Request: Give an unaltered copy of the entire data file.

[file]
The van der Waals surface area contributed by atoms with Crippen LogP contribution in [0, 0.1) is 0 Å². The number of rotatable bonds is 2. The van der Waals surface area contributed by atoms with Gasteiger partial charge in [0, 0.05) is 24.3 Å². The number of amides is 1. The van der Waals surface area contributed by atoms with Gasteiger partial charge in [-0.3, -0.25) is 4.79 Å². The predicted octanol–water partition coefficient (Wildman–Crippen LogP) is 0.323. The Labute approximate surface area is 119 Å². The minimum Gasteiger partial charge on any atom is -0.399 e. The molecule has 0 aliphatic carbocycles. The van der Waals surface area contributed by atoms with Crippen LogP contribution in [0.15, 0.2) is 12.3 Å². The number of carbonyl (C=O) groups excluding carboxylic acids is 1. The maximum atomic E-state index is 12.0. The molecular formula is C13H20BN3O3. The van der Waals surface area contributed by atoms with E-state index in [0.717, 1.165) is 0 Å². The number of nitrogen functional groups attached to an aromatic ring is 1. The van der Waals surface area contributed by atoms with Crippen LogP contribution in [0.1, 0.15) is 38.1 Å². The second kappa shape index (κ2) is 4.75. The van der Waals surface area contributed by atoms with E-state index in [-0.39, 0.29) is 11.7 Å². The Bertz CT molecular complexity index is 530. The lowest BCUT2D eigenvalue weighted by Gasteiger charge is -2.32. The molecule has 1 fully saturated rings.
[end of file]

The van der Waals surface area contributed by atoms with Crippen LogP contribution in [0, 0.1) is 0 Å². The number of rotatable bonds is 2. The van der Waals surface area contributed by atoms with Gasteiger partial charge in [0, 0.05) is 24.3 Å². The number of amides is 1. The van der Waals surface area contributed by atoms with Gasteiger partial charge in [-0.3, -0.25) is 4.79 Å². The predicted octanol–water partition coefficient (Wildman–Crippen LogP) is 0.323. The Labute approximate surface area is 119 Å². The minimum Gasteiger partial charge on any atom is -0.399 e. The molecule has 0 aliphatic carbocycles. The van der Waals surface area contributed by atoms with Crippen LogP contribution in [0.15, 0.2) is 12.3 Å². The number of carbonyl (C=O) groups excluding carboxylic acids is 1. The maximum atomic E-state index is 12.0. The molecular formula is C13H20BN3O3. The van der Waals surface area contributed by atoms with E-state index in [0.717, 1.165) is 0 Å². The number of nitrogen functional groups attached to an aromatic ring is 1. The van der Waals surface area contributed by atoms with Crippen LogP contribution in [0.1, 0.15) is 38.1 Å². The second kappa shape index (κ2) is 4.75. The van der Waals surface area contributed by atoms with E-state index in [-0.39, 0.29) is 11.7 Å². The Bertz CT molecular complexity index is 530. The lowest BCUT2D eigenvalue weighted by Gasteiger charge is -2.32. The molecule has 1 fully saturated rings.